Star Wars: Episode II – Attack of the Clones

Star Wars: Episode II - Attack of the Clones
Star Wars: Episode II - Attack of the Clones
2002Sci-Fi ∙ 2h 22min

Okay, I’m a nerd. I went to see Episode II on opening night. It’s not as though I brought my lightsaber or dressed up as Princess Leia or anything. Let me also start off by saying that in any other universe there’s no way in hell this film would warrant a three-star review, but, after all, we are talking about a galaxy far, far away… Speaking of different galaxies, Lucas must have been visiting one when he came up with the dreadful title for this thing. Seriously, there were clones in this film, but they did no attacking. They did some fighting, and some marching, but not really much attacking. So that sucked. As we’ve also seen with each installment of Star Wars, Lucas has become totally obsessed with the art of moviemaking, and in doing so has become completely detached as a director of talent — and, most assuredly, as a writer.

There were so many weaknesses in Episode I, it would take me forty years to list them all, but the most glaring problem with that fourth installment was the apparent lack of direction and focus of the actors. They seemed to sleepwalk through their lines, having no clue half of the time what the hell they were supposed to do, or what the hell they were talking about. Good directors get good performances out of their actors. That should be of paramount interest to all directors. Look at someone like Cameron Crowe. The guy can take a mediocre to poor actor and get her nominated for an academy award (um, Kate Hudson anyone?) Actors need to know what their characters’ motivations are, why they are saying the lines they are saying. With Episode I, I don’t think Lucas even really knew. Not to mention the fact his casting director was asleep at the wheel when she cast that wretched little boy to play Anakin.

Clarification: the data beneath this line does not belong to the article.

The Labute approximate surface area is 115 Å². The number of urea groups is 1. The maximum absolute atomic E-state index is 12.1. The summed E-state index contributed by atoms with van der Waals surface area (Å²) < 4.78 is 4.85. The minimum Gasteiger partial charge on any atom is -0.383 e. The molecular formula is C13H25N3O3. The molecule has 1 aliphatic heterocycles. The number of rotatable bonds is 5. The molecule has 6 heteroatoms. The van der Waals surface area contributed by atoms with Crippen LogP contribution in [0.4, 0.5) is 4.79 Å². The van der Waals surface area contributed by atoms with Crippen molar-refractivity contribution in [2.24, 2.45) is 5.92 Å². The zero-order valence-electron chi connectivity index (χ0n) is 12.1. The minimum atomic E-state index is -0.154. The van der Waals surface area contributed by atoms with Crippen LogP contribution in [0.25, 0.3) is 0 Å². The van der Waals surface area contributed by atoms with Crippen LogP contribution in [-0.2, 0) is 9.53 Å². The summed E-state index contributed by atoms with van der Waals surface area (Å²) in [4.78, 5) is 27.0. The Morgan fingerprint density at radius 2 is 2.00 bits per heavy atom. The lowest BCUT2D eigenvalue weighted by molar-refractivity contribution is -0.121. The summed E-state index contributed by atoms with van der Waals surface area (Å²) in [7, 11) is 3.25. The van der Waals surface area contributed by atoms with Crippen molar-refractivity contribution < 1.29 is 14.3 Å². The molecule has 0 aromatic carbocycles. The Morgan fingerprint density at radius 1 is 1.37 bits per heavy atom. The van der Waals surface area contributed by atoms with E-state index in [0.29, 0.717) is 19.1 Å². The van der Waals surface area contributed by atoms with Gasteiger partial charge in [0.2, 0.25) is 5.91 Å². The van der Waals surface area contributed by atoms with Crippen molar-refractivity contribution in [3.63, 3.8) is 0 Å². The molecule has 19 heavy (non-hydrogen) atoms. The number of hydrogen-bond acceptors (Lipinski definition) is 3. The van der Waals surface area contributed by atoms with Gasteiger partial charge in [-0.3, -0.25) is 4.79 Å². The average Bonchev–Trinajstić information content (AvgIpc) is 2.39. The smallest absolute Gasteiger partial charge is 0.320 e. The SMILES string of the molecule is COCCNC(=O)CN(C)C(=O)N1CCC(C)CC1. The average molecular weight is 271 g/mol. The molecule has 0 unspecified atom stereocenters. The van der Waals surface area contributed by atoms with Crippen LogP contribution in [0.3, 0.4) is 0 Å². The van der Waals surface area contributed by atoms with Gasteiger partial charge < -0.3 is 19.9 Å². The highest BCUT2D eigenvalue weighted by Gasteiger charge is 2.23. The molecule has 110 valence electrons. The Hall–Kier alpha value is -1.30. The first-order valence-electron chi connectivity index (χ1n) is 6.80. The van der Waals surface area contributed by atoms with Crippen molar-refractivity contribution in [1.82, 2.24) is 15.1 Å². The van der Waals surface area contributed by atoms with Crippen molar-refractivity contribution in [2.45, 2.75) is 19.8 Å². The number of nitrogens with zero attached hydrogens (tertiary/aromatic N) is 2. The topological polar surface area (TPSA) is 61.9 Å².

Anyhow, Lucas seems to have regained some of his focus on the actors in this film. McGregor was much better this time as Obi-Wan, showing a bit of the sly, sarcastic humor that Alec Guinness brought to the character in the original. Natalie Portman is very nice to look at, and I didn’t really notice if her acting improved. But her wardrobe certainly did. Hayden Christiansen was decent as the young-adult Anakin, and really made the best of a pretty bad situation script-wise. And that’s where the writing comes in. I’m really starting to think Lucas is horribly out of touch with reality, or is just not a good screenwriter. I think after watching this that it’s a little of both.

First, the guy needs to stop trying to reinvent the cinematic wheel, and concentrate on writing some compelling, or even not laughably bad, dialogue. Honestly, there were scenes in which Anakin was professing his love to Amidala, and the whole audience was rolling with laughter. The sad part is, I believe Lucas was trying to be earnest in these scenes, playing them as serious, poignant moments. They came off more like a teenage virgin at summer camp begging his high school girlfriend to sleep with him — complete with unbearable lines such as, “Sand is so rough, but you’re not rough, you’re… smooth and soft [or something like that].” This was all delivered while reaching for her chest. There were also scenes of the two kids rolling around in a grassy field, under a waterfall, on top of some weird creature. It was sappy and actually painfully funny.

There were other problem scenes that involve people falling out of spacecraft presumably flying at hundreds of miles per hour, and getting up as though they had just taken a tumble out of bed. You know, suspension of disbelief kind of things… So, why the three stars you ask? Because I had a lot of fun. Some complained the movie was achingly slow at parts. I didn’t think that was the case. A futuristic chase scene in the beginning of the movie left me excited to go back to the amusement park to ride the roller coasters. It made the silly pod race look like a couple kids riding their Tonka trucks around the front lawn of their parent’s subdivision.

As I said, I got a good chuckle out of the love scenes, and taking them as I did (a horny kid trying to say all the right things in order to get laid) the scenes were actually quote humorous. The battle scenes were pretty cool, and involved a lightsaber battle towards the end that almost made me wet my pants I was laughing so hard (it is a long movie, and I had a giant Coke.) This laughter was not because of the goofiness of the scene, but because it was just so much fun. And that’s really what it comes down to: fun. That’s what these kinds of movies are supposed to be about. I remember waiting in line to see The Empire Strikes Back and Return of the Jedi, just brimming with expectations (Star Wars was one of those faint memories that involved some napping.) I came into this film with expectations that it would suck, and that I would leave incredibly disappointed — as I did after Episode I. Instead, I walked out with new zeal, and a burning sense of nostalgia and eagerness to know how the hell Ewan McGregor is ever going to morph into Alec Guinness.